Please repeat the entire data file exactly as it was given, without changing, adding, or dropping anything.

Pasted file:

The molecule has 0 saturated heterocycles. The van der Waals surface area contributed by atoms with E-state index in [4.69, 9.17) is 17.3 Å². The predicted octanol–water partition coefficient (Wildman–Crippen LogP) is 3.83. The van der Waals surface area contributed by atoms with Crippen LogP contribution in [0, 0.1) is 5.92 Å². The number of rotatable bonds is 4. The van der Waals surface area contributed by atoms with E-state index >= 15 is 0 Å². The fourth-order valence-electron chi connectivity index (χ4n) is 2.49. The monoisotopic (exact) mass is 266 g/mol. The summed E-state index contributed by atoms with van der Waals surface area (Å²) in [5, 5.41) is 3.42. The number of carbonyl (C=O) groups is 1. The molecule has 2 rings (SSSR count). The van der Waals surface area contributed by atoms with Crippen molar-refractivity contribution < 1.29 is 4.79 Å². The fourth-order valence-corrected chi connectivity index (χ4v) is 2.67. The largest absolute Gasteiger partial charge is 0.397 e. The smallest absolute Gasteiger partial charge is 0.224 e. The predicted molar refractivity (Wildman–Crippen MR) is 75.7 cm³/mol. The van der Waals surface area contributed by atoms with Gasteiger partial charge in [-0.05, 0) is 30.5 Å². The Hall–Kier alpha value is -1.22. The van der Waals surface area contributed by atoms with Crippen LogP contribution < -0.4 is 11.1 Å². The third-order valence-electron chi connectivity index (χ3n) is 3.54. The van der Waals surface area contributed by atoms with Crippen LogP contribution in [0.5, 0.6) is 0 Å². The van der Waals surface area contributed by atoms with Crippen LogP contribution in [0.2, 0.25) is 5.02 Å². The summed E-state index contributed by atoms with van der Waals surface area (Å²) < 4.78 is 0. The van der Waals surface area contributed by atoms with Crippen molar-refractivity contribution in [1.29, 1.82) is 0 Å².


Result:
The molecule has 0 saturated heterocycles. The van der Waals surface area contributed by atoms with E-state index in [4.69, 9.17) is 17.3 Å². The predicted octanol–water partition coefficient (Wildman–Crippen LogP) is 3.83. The van der Waals surface area contributed by atoms with Crippen LogP contribution in [0, 0.1) is 5.92 Å². The number of rotatable bonds is 4. The van der Waals surface area contributed by atoms with E-state index >= 15 is 0 Å². The fourth-order valence-electron chi connectivity index (χ4n) is 2.49. The monoisotopic (exact) mass is 266 g/mol. The summed E-state index contributed by atoms with van der Waals surface area (Å²) in [5, 5.41) is 3.42. The number of carbonyl (C=O) groups is 1. The molecule has 2 rings (SSSR count). The van der Waals surface area contributed by atoms with Crippen molar-refractivity contribution < 1.29 is 4.79 Å². The fourth-order valence-corrected chi connectivity index (χ4v) is 2.67. The largest absolute Gasteiger partial charge is 0.397 e. The smallest absolute Gasteiger partial charge is 0.224 e. The predicted molar refractivity (Wildman–Crippen MR) is 75.7 cm³/mol. The van der Waals surface area contributed by atoms with Gasteiger partial charge in [-0.05, 0) is 30.5 Å². The Hall–Kier alpha value is -1.22. The van der Waals surface area contributed by atoms with Crippen LogP contribution < -0.4 is 11.1 Å². The third-order valence-electron chi connectivity index (χ3n) is 3.54. The van der Waals surface area contributed by atoms with Crippen LogP contribution in [0.5, 0.6) is 0 Å². The van der Waals surface area contributed by atoms with Crippen LogP contribution in [0.2, 0.25) is 5.02 Å². The summed E-state index contributed by atoms with van der Waals surface area (Å²) < 4.78 is 0. The van der Waals surface area contributed by atoms with Crippen molar-refractivity contribution in [1.29, 1.82) is 0 Å².